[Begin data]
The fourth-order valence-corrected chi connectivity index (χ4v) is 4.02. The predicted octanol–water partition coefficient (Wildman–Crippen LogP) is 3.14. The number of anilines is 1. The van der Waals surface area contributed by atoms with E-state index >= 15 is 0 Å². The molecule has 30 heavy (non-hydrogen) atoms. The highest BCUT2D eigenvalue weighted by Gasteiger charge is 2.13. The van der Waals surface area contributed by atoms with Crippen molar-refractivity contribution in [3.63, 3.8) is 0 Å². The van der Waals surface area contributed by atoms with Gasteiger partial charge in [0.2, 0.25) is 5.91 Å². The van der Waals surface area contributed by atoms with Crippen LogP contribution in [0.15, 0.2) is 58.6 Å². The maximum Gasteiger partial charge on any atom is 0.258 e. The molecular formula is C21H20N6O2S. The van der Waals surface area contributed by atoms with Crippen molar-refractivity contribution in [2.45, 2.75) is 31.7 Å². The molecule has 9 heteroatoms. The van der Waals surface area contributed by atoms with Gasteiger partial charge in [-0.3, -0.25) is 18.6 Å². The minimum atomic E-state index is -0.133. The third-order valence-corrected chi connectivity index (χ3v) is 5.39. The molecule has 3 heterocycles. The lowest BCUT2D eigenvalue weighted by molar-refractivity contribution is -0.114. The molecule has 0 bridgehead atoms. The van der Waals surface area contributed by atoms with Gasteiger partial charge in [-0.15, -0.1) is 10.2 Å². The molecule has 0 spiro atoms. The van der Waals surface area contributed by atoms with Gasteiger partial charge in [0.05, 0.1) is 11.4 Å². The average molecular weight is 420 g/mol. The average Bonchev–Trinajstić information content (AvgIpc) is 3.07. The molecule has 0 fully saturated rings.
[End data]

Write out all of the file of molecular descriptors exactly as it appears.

The fourth-order valence-corrected chi connectivity index (χ4v) is 4.02. The predicted octanol–water partition coefficient (Wildman–Crippen LogP) is 3.14. The number of anilines is 1. The van der Waals surface area contributed by atoms with E-state index >= 15 is 0 Å². The molecule has 30 heavy (non-hydrogen) atoms. The highest BCUT2D eigenvalue weighted by Gasteiger charge is 2.13. The van der Waals surface area contributed by atoms with Crippen molar-refractivity contribution in [3.63, 3.8) is 0 Å². The van der Waals surface area contributed by atoms with Gasteiger partial charge in [0.2, 0.25) is 5.91 Å². The van der Waals surface area contributed by atoms with Crippen LogP contribution in [0.15, 0.2) is 58.6 Å². The maximum Gasteiger partial charge on any atom is 0.258 e. The molecular formula is C21H20N6O2S. The van der Waals surface area contributed by atoms with Crippen molar-refractivity contribution in [2.45, 2.75) is 31.7 Å². The molecule has 9 heteroatoms. The van der Waals surface area contributed by atoms with Gasteiger partial charge in [-0.3, -0.25) is 18.6 Å². The minimum atomic E-state index is -0.133. The third-order valence-corrected chi connectivity index (χ3v) is 5.39. The molecule has 3 heterocycles. The lowest BCUT2D eigenvalue weighted by molar-refractivity contribution is -0.114. The molecule has 0 bridgehead atoms. The van der Waals surface area contributed by atoms with Gasteiger partial charge in [-0.15, -0.1) is 10.2 Å². The molecule has 0 spiro atoms. The van der Waals surface area contributed by atoms with Gasteiger partial charge in [0.05, 0.1) is 11.4 Å². The average molecular weight is 420 g/mol. The average Bonchev–Trinajstić information content (AvgIpc) is 3.07. The molecule has 0 fully saturated rings.